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All the while my bright brass basin
my retort cut sharply short, For I was in no humour for't ! Abruptly turning on his heel,
delighted in their “trim gardens;” and John Kemble, in his rural retirement at Lausanne, was an ardent cultivator of flowers. In the boyhood of Uncle Timothy many a time, on a half-holiday, was he the welcome bearer of the Viola Amana, or Purple Heart’s-ease, as presents from his dearly-beloved preceptor (a floricultural enthusiast who commenced his delightful pursuit with a view to amuse a depressed mind and reinvigorate a sickly body) to Siddons at her sweet cottage on the Harrow road. Her great and constant call for this beautiful flower every spring, to keep the purple bordering of her garden complete and perfect, induced the gardeners in the neighbour. hood to give the name of “ Miss Heart's-ease” to her managing handmaid! Her garden was remarkable in an. other respect. It was a garden of Evergreens, which, together with a few deciduous shrubs, were of the most sombre, sable, and tragical cast, such as Box-trees, Fir, Privet, Phillyrea, rbor Vitæ, Holly, Cypress, the Red Cedar, Laurel, Irish Ivy, Bay-tree, Arbutus Daphne or Spurge-Laurel, Cneorum Tricoccum or the “ WidowWail,” the branches and flowers of which, according to Pliny, were carried by the Roman matrons in their funeral processions :
“. Purpureos spargam flores.”— Virgil. 9 Democritus, in order to calculate the nature of things, was continually looking on a bruss busin, by which practice he is said to have blinded himself.
He rang the city this quaint peal-
-Tu Quoque! fits the cap? some few !
The world, the busy world! and I
Than folly neither more, nor less,
mind, corrupteth reason, and so disturbeth and hindreth a man, that he can neither read, deliuer, nor act any thing as he should doe : but on the contrarie, with turbulent conceptions, wavering and inconstant motions, broken sleepe, a sick braine, and an emptie soacked head, like a withred cucumber, he vainely like a blind mill horse, whirleth about a thousand fopperies, some no less lamen. table than ridiculous.”
12 << London ! the needy villain's general home,
The common sewer of Paris and of Rome.” In this picture we are forcibly reminded of Plutarch’s description of the outlaws and fugitives that flocked to the Temple dedicated to the Asylæan God by Romulus and Remus. Their liberal Majesties welcomed all that came, and refused to deliver up the debtor to hiş creditor, and the murderer to the magistrate! by which means the rising city of Rome was soon peopled.
13 “Few men rise to power in a state, without a union of great and mean qualities.”—Lord Bucon.
14 “Honesty the best policy.” — Antediluvian adage ! Honesty is a ragged virtue, turned out of doors to beg or starve! The march of progression (the "Rogue's March ?") has kicked away this old-fashioned stumbling-block. In the general scramble for money, who can find time or afford to be honest ? Talk of physical - malaria, of sul. phuretted and phosphuretted hydrogen (first cousin to the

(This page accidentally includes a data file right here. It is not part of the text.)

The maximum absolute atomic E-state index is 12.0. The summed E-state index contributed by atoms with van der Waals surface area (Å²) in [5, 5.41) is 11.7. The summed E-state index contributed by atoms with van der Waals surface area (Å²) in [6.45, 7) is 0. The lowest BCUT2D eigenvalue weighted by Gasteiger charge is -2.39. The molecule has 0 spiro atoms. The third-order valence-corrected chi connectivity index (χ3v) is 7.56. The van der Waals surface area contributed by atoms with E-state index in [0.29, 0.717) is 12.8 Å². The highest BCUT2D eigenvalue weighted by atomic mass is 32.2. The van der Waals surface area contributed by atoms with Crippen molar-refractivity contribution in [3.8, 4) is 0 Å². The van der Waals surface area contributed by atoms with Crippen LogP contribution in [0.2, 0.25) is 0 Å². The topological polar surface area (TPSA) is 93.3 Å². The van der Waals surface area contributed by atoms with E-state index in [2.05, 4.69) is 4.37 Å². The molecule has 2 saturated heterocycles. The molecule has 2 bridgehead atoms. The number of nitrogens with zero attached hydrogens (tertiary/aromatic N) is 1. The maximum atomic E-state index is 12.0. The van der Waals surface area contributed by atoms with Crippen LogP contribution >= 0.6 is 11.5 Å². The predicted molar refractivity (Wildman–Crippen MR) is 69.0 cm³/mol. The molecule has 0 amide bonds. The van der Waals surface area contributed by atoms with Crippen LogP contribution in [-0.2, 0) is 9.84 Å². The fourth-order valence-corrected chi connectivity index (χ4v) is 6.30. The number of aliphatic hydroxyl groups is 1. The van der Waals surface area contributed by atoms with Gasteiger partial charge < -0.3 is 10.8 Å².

15 WORLDLY WISDOM-craft and cunning,
cholera !) Think of moral malaria! Of stagnant cesspools and public ordure-pits! What pool or pit, with its putrescent residua, so anti-odoriferous as the reeking rascality of Capel Court ? Think of the pestilential virus of such an intramural deposit as a Rail-Road Jobber! Yet this moral plague what shall stay ? Religion ? when every man's God is Gold! Shume? when the brass candle. stick, (like the schoolmaster,) is abroad, and not expected home again! A“ Bourd of Health ? ” when all are alike infected!
Yet knaves, like shears, whose edges are so keen,
For want of HONESTY to put between.
But fair-weather's follower fervent,
Then came, apropos, to my mind Rochefoucault,
Churchill. 16 “ Give mee that Bird,” says Bishop Hall, “which will sing in winter, and seeke to my window in the hardest frost; there is no tryall of friendship but adversity.” And again—“Give mee that love, and friendship, which is betweene the vine, and the elme, whereby the elme is no whit worse, and the vine so much the better.” Alex. ander being asked where he would lay his treasure ? an. swered “ Apud Amicos.”
17 “But be not concerned,” writes the Archbishop of Dublin to Doctor Swift, “ingratitude is warranted by modern and ancient custom : and it is more honour for a man to have it asked, why he had not a suitable return to his merits, than why he was overpaid.”
Looking at the actors in this great Drama, (the glorious Revolution of 1688,) we have,-on the one hand a king, such as James's own acts have declared him,-on the other his nearest relatives,-sons-in-law professing towards him a devoted allegiance, daughters bound to him by every tie of filial gratitude;
(“Ingratitude! thou marble-hearted fiend,